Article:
NASA’s Tricky, Trippy Games With the Color Spectrum

By Rebecca Horne | May 20, 2010 4:17 pm

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Though humans cannot see light outside the visible spectrum, satellites are able to detect wavelengths into the ultraviolet and infrared. The Landsat 7 satellite uses an instrument that collects seven images at once, with each image showing a specific section of the electromagnetic spectrum, called a band. Each image highlights a different part of the electromagnetic spectrum.

The satellites original images are all acquired in black and white, so color must be assigned via computer to the black and white images. The three primary colors of light are red, green and blue, and each color is given a different band/image. Once the three images are combined, you will have what is called a “false color image.” A common band combination shows green, healthy vegetation as bright red, which is useful in forestry and agricultural applications. Landsat images are also used to gather geological and hydrological data along with other kinds of environmental monitoring. In a helpful explanation, the folks at Landsat offer this catchy formula: “One common way that primary colors are assigned to bands can be easily remembered using the mnemonic:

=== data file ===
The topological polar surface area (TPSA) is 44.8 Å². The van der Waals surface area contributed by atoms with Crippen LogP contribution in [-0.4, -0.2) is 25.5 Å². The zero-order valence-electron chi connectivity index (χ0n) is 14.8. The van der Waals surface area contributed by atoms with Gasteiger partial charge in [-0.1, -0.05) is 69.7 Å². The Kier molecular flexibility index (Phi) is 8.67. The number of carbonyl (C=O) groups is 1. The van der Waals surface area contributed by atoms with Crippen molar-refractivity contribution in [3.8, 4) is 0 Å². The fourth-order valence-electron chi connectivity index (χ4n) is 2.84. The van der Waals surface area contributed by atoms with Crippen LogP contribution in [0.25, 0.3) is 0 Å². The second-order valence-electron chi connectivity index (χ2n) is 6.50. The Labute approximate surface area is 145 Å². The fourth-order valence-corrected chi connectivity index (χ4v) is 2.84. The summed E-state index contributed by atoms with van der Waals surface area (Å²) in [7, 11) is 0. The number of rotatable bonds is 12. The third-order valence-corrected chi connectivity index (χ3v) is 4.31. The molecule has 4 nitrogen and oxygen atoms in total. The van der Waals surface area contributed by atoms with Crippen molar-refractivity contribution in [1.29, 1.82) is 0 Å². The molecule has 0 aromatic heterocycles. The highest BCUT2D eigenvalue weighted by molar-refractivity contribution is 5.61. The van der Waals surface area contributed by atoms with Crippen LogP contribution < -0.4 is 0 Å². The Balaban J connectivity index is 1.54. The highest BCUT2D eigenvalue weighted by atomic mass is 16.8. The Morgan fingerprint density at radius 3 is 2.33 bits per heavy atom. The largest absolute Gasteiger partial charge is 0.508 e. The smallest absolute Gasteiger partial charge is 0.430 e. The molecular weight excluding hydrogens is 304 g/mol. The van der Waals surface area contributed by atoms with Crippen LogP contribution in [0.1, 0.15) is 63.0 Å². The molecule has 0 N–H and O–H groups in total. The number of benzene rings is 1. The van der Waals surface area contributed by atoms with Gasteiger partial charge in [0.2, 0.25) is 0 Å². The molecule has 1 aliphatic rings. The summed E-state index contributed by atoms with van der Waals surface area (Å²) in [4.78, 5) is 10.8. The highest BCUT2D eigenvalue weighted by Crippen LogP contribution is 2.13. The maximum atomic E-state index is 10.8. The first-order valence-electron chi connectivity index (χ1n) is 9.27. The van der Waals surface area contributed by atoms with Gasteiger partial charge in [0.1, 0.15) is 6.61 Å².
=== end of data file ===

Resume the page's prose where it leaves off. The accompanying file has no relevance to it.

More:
“RGB = NRG (Red, Green, Blue = Near Infrared, Red, Green…)
Red = Near IR (ETM+ band 4)
Green = Red (ETM+ band 3)
Blue = Green (ETM+ band 2)”

There. That should be easy to remember. My suggestion: try singing it.

All images courtesy USGS National Center for EROS and NASA Landsat Project Science Office

Ganges River Delta. The Ganges River forms an extensive delta where it empties into the Bay of Bengal.


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About Rebecca Horne

Rebecca Horne (http://rebeccahornephotography.com) is an artist, multi-platform freelance writer, and award-winning photography director. She launched Visual Science for Discover.com in March 2010. She also writes about science and photography for The WallStreet Journal. You can reach her at rh@rebeccahornephotography.com.

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